7th March 2022

Beyond ‘money politics’ in Indonesia – five strategies to help lower costs to women’s political representation

Aida Harahap, Tanya Jakimow, Isobel Wilson-Cleary

Counting votes in Medan. Shutterstock.
Image: Counting votes in Medan. Shutterstock.

How can women from non-elite backgrounds be supported to contest elections? Some of the DLP researchers currently exploring this question have a new journal article out that contributes to the literature on money and women’s political representation. Keep reading for insights from their research in North Sumatera, Indonesia.

The cost of competing in elections is a problem for women's political underrepresentation globally. Strategies to address this issue have tended to focus on increasing women's campaign funds or lowering formal costs such as nomination fees. However, in contexts such as Indonesia, where elections are very expensive due to illegal practices including the exchange of money or other material benefits for political support, such strategies are inappropriate and ineffective.

In Indonesia, contesting an election is out of reach of most people due to high costs. Some of these costs are formal but there are many informal costs, too. The exchange of money or gifts in Indonesia is often understood as an act of care and attention or a distribution of resources to particular groups. Cash gifts can be a token of a candidate’s connection to and support of a community, or a substitute, depending on their track-record of community support and action. It is within this context that money is cited as the most important barrier to women's political representation in Indonesia. Following Indonesia’s 2019 elections, women lamented that the only thing that mattered was: Isi ni tas? – how much money is in your bag?

Money is needed to win elections, but money politics is only one strategy

Results from a series of interviews and focus group discussions we conducted in Medan, Northern Sumatera, suggests there are strategies that candidates can use to lower the costs of elections and make it feasible for women to contest, and win:

  • Invest time to establish a track record of service in order to launch a political career later in life.
  • Capitalise on work already being done within the community to re-orient it to get votes.
  • Demonstrate attentiveness to the public through, for example, social media and organising events that help you to meet them at their level.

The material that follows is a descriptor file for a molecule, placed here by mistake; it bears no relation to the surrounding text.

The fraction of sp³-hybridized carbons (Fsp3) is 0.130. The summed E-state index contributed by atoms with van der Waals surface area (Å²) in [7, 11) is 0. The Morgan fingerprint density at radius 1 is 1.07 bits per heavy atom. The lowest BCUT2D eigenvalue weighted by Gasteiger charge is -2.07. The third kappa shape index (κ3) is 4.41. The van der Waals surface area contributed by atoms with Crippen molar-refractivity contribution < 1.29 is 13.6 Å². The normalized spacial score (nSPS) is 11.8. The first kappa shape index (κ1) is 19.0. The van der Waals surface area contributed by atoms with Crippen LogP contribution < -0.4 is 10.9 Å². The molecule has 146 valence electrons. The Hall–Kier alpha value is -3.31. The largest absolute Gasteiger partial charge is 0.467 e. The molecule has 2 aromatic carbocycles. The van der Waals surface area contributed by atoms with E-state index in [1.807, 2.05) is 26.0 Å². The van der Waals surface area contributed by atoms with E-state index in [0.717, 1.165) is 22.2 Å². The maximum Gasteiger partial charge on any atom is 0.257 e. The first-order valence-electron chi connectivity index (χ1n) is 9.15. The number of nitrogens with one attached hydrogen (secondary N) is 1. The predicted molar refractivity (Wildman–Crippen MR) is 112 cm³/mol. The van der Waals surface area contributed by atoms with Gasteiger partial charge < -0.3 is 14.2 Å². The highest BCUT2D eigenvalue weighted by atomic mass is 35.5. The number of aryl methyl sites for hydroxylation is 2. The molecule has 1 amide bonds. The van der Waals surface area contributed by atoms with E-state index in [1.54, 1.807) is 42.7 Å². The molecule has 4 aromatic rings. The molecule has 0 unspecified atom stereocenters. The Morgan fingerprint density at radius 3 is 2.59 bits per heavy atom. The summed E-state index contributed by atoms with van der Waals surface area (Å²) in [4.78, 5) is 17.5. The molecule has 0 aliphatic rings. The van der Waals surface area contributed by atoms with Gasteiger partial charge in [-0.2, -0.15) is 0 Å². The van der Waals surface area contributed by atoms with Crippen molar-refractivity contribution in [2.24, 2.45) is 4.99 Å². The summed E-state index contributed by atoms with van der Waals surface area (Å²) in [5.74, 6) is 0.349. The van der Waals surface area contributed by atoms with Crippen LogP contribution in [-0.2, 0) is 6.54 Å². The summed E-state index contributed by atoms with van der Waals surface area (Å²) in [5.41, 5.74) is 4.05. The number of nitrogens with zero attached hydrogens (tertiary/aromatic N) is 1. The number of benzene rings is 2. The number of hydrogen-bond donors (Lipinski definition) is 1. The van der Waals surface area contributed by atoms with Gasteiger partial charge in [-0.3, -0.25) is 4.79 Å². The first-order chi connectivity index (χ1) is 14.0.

• Tap into faith-based principles and religious networks.
  • Build committed networks of people who will volunteer their time during election.

Money politics is not a guaranteed winning election strategy, but as long as the perception that money is an insurmountable barrier to participation in elections continues, many candidates, particularly women, will consider putting themselves forward as too much of a gamble. When these candidates do not step forward, privileged men and money politics continue to dominate, and the perception is reinforced.

Considerations for supporting women’s political representation in Indonesia

Our research indicates possibilities for lowering the cost of election campaigns and suggests that initiatives to support women’s political representation in Indonesia and other transactional democracies may be more effective if they focus attention on helping potential candidates to sow the seeds for their work in community action, mobilise supporters and volunteers and, importantly, promote narratives that role model women who have won elections using alternative strategies to money politics.

Is money an insurmountable barrier to women’s political representation in transaction democracies? Evidence from North Sumatera, Indonesia by Aida Fitria Harahap, Tanya Jakimow, Asima Yanty Siahaan and Yumasdaleni is available in Politics, Groups and Identities [£ / academic institutional access required]

Learn more about other findings from the research teams in Indonesia and in Sri Lanka.


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Aida Harahap

Aida Harahap

Research Fellow and Adjunct Teacher, Universitas Sumatera Utara

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Tanya Jakimow

Tanya Jakimow

Associate Professor of Anthropology and Australian Research Council Future Fellow in the College of Asia and the Pacific, the Australian National University

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Isobel Wilson-Cleary

Isobel Wilson-Cleary

DLP Program Manager and Deputy Direction (Operations)

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